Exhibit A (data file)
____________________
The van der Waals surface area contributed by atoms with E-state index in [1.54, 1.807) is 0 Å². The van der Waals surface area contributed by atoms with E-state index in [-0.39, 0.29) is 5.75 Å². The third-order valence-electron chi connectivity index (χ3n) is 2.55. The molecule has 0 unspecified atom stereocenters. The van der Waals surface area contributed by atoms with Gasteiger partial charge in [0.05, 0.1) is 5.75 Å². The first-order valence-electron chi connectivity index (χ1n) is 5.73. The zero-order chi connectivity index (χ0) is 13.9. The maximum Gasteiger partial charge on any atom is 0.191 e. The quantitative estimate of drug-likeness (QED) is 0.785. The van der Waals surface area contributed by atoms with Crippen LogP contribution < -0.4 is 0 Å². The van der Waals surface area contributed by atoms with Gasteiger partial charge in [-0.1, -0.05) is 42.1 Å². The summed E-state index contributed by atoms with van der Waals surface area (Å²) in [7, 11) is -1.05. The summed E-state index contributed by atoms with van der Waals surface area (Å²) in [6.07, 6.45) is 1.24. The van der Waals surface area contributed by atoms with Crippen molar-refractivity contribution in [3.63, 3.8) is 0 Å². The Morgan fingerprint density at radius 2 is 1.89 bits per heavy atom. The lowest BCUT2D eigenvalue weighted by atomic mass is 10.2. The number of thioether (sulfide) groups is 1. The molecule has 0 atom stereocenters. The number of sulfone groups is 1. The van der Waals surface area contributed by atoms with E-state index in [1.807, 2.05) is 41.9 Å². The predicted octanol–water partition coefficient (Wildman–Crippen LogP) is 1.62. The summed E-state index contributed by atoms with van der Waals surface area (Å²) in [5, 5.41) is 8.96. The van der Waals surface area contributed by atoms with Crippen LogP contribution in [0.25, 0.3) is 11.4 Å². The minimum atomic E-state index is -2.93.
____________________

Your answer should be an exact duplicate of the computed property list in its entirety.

The van der Waals surface area contributed by atoms with E-state index in [1.54, 1.807) is 0 Å². The van der Waals surface area contributed by atoms with E-state index in [-0.39, 0.29) is 5.75 Å². The third-order valence-electron chi connectivity index (χ3n) is 2.55. The molecule has 0 unspecified atom stereocenters. The van der Waals surface area contributed by atoms with Gasteiger partial charge in [0.05, 0.1) is 5.75 Å². The first-order valence-electron chi connectivity index (χ1n) is 5.73. The zero-order chi connectivity index (χ0) is 13.9. The maximum Gasteiger partial charge on any atom is 0.191 e. The quantitative estimate of drug-likeness (QED) is 0.785. The van der Waals surface area contributed by atoms with Crippen LogP contribution < -0.4 is 0 Å². The van der Waals surface area contributed by atoms with Gasteiger partial charge in [-0.1, -0.05) is 42.1 Å². The summed E-state index contributed by atoms with van der Waals surface area (Å²) in [7, 11) is -1.05. The summed E-state index contributed by atoms with van der Waals surface area (Å²) in [6.07, 6.45) is 1.24. The van der Waals surface area contributed by atoms with Crippen molar-refractivity contribution in [3.63, 3.8) is 0 Å². The Morgan fingerprint density at radius 2 is 1.89 bits per heavy atom. The lowest BCUT2D eigenvalue weighted by atomic mass is 10.2. The number of thioether (sulfide) groups is 1. The molecule has 0 atom stereocenters. The number of sulfone groups is 1. The van der Waals surface area contributed by atoms with E-state index in [1.807, 2.05) is 41.9 Å². The predicted octanol–water partition coefficient (Wildman–Crippen LogP) is 1.62. The summed E-state index contributed by atoms with van der Waals surface area (Å²) in [5, 5.41) is 8.96. The van der Waals surface area contributed by atoms with Crippen LogP contribution in [0.25, 0.3) is 11.4 Å². The minimum atomic E-state index is -2.93.